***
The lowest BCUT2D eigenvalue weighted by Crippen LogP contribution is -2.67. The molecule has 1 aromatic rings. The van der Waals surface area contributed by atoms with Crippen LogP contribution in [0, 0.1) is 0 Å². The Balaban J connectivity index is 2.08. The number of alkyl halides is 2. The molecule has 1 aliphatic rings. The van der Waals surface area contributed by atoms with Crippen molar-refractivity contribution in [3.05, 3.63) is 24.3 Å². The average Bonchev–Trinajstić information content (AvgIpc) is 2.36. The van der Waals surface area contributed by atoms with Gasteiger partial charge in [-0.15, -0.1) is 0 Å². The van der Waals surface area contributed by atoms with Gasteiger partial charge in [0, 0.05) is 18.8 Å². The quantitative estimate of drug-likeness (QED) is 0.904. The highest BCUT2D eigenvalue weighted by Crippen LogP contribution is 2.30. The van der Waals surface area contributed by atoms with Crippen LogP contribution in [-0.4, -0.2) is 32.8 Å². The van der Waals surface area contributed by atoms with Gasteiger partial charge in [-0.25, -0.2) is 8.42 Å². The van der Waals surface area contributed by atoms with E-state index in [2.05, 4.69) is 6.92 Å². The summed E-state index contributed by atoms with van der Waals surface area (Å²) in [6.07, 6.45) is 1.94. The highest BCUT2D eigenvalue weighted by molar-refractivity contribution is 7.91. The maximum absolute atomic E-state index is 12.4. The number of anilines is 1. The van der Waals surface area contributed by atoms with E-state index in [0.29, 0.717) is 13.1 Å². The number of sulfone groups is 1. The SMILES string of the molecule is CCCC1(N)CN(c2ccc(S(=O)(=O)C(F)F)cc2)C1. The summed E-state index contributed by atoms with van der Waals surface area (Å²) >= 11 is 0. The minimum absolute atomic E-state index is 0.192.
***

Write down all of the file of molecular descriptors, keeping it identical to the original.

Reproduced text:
The lowest BCUT2D eigenvalue weighted by Crippen LogP contribution is -2.67. The molecule has 1 aromatic rings. The van der Waals surface area contributed by atoms with Crippen LogP contribution in [0, 0.1) is 0 Å². The Balaban J connectivity index is 2.08. The number of alkyl halides is 2. The molecule has 1 aliphatic rings. The van der Waals surface area contributed by atoms with Crippen molar-refractivity contribution in [3.05, 3.63) is 24.3 Å². The average Bonchev–Trinajstić information content (AvgIpc) is 2.36. The van der Waals surface area contributed by atoms with Gasteiger partial charge in [-0.15, -0.1) is 0 Å². The van der Waals surface area contributed by atoms with Gasteiger partial charge in [0, 0.05) is 18.8 Å². The quantitative estimate of drug-likeness (QED) is 0.904. The highest BCUT2D eigenvalue weighted by Crippen LogP contribution is 2.30. The van der Waals surface area contributed by atoms with Crippen LogP contribution in [-0.4, -0.2) is 32.8 Å². The van der Waals surface area contributed by atoms with Gasteiger partial charge in [-0.25, -0.2) is 8.42 Å². The van der Waals surface area contributed by atoms with E-state index in [2.05, 4.69) is 6.92 Å². The summed E-state index contributed by atoms with van der Waals surface area (Å²) in [6.07, 6.45) is 1.94. The highest BCUT2D eigenvalue weighted by molar-refractivity contribution is 7.91. The maximum absolute atomic E-state index is 12.4. The number of anilines is 1. The van der Waals surface area contributed by atoms with E-state index in [0.29, 0.717) is 13.1 Å². The number of sulfone groups is 1. The SMILES string of the molecule is CCCC1(N)CN(c2ccc(S(=O)(=O)C(F)F)cc2)C1. The summed E-state index contributed by atoms with van der Waals surface area (Å²) >= 11 is 0. The minimum absolute atomic E-state index is 0.192.